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  • Melissa T-G

    I doubt we’ll be told. Even today, we’re not told the contents of any wax that may be on our vegetables and fruits, so I don’t think this will be any different. Our choices seem to be: buy organic, or bury head in sand.

  • Nancy

    It’s been used in agriculture, medicine, water filtration, the making of beer and wine a lot, already. http://en.wikipedia.org/wiki/Chitosan

  • newhope360 editor
  • BT

    Um, it’s a little wider than vegans, I’m afraid. Vegetarians don’t eat seafood (shrimp and crab are not fish!) parts either, and there are *many* more vegetarians than vegans…

  • Winnipeg

    what about people with allergies to shellfish?

    • Denise

      Yes like me!!! (Clutches EPI to chest)

    • angie

      Exactly! How can that even be legal? Shellfish is such a common allergy.

  • IMustBreakU

    Who cares, unless you like eating the peel you twits…

    • heather

      that’s not the point. and we are not twits.

    • Anna

      It’s the principle! We don’t eat the skin, but if we buy them, we’re still supporting the spray. Who’s a twit now?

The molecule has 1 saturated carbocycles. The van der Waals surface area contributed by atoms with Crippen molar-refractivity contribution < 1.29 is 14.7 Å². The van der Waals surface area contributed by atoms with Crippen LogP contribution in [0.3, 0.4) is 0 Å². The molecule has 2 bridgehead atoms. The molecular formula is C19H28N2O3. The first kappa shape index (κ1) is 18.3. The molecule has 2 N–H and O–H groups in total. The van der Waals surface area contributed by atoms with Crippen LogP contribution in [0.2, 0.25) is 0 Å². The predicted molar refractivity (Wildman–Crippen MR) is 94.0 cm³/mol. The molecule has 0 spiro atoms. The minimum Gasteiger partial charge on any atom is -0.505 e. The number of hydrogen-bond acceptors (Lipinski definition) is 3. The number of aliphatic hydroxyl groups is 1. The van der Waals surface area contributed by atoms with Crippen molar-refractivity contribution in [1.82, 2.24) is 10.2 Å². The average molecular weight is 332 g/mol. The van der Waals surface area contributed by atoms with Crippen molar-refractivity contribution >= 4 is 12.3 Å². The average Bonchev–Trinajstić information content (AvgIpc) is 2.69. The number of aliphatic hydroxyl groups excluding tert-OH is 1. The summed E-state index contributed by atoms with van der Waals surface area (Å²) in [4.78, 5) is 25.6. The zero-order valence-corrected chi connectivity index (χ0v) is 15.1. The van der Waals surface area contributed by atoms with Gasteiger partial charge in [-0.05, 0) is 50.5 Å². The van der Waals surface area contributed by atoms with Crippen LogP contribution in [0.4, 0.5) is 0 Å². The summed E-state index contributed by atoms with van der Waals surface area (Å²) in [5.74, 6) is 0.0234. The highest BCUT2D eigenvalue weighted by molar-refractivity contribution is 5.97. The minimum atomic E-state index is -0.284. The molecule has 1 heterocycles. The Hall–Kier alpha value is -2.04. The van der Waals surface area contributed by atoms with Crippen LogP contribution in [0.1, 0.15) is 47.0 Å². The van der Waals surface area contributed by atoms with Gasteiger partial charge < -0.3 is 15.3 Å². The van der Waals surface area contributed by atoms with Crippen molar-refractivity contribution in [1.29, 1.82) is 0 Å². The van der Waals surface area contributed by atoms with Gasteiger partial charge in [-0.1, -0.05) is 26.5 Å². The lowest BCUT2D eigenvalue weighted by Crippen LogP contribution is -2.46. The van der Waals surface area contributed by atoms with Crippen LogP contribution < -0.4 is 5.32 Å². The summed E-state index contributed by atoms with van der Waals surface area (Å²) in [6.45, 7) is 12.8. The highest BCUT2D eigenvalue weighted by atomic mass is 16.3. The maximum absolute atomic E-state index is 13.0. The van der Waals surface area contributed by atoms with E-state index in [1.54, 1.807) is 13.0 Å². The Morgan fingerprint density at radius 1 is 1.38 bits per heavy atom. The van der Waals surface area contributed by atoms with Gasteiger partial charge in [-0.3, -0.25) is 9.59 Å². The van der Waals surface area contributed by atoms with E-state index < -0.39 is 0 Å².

• heaven

      i think it effects the banana. it may go thru the peel. but i hope thats not true. love bananas

  • heather

    vegan here… and i like my bananas normal. they don’t go bad in my house… they get eaten before that! i’ll stick with organic.

  • Cathy

    Wait a second- there’s a bigger issue here. Where do most bananas grow? In tropical climates. How many miles did your banana travel before it landed in your kitchen? If we’re really concerned about our health and the health of the planet- we wouldn’t be buying food from thousands of miles away…

    • Serena

      Using that logic, when it’s winter we should starve because it’s too cold to grow fresh produce here locally and it has to be flown from warmer climates. Eating locally is a great idea if you live in a tropical climate with a diversity of plants and animals; for those of us who don’t, it’s not an option.

    • Lizzie Maitland